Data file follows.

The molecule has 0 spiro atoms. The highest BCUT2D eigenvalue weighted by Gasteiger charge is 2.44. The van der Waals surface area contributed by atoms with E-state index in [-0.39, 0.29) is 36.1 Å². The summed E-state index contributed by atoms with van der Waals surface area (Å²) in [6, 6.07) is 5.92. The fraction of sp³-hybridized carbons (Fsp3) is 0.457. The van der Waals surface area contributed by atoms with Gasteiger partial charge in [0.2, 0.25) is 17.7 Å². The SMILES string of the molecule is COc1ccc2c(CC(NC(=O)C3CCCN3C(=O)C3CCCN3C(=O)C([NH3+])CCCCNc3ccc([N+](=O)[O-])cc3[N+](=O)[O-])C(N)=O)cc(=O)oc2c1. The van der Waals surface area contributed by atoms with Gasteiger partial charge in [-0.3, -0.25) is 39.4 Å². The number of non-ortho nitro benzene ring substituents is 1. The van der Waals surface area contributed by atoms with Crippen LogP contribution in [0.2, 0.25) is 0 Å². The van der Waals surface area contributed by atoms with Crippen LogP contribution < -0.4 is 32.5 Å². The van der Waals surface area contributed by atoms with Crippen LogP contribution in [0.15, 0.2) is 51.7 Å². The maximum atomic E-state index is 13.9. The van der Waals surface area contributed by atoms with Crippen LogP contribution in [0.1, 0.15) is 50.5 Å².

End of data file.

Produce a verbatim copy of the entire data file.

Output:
The molecule has 0 spiro atoms. The highest BCUT2D eigenvalue weighted by Gasteiger charge is 2.44. The van der Waals surface area contributed by atoms with E-state index in [-0.39, 0.29) is 36.1 Å². The summed E-state index contributed by atoms with van der Waals surface area (Å²) in [6, 6.07) is 5.92. The fraction of sp³-hybridized carbons (Fsp3) is 0.457. The van der Waals surface area contributed by atoms with Gasteiger partial charge in [0.2, 0.25) is 17.7 Å². The SMILES string of the molecule is COc1ccc2c(CC(NC(=O)C3CCCN3C(=O)C3CCCN3C(=O)C([NH3+])CCCCNc3ccc([N+](=O)[O-])cc3[N+](=O)[O-])C(N)=O)cc(=O)oc2c1. The van der Waals surface area contributed by atoms with Gasteiger partial charge in [-0.3, -0.25) is 39.4 Å². The number of non-ortho nitro benzene ring substituents is 1. The van der Waals surface area contributed by atoms with Crippen LogP contribution in [0.2, 0.25) is 0 Å². The van der Waals surface area contributed by atoms with Crippen LogP contribution < -0.4 is 32.5 Å². The van der Waals surface area contributed by atoms with Crippen LogP contribution in [0.15, 0.2) is 51.7 Å². The maximum atomic E-state index is 13.9. The van der Waals surface area contributed by atoms with Crippen LogP contribution in [0.1, 0.15) is 50.5 Å².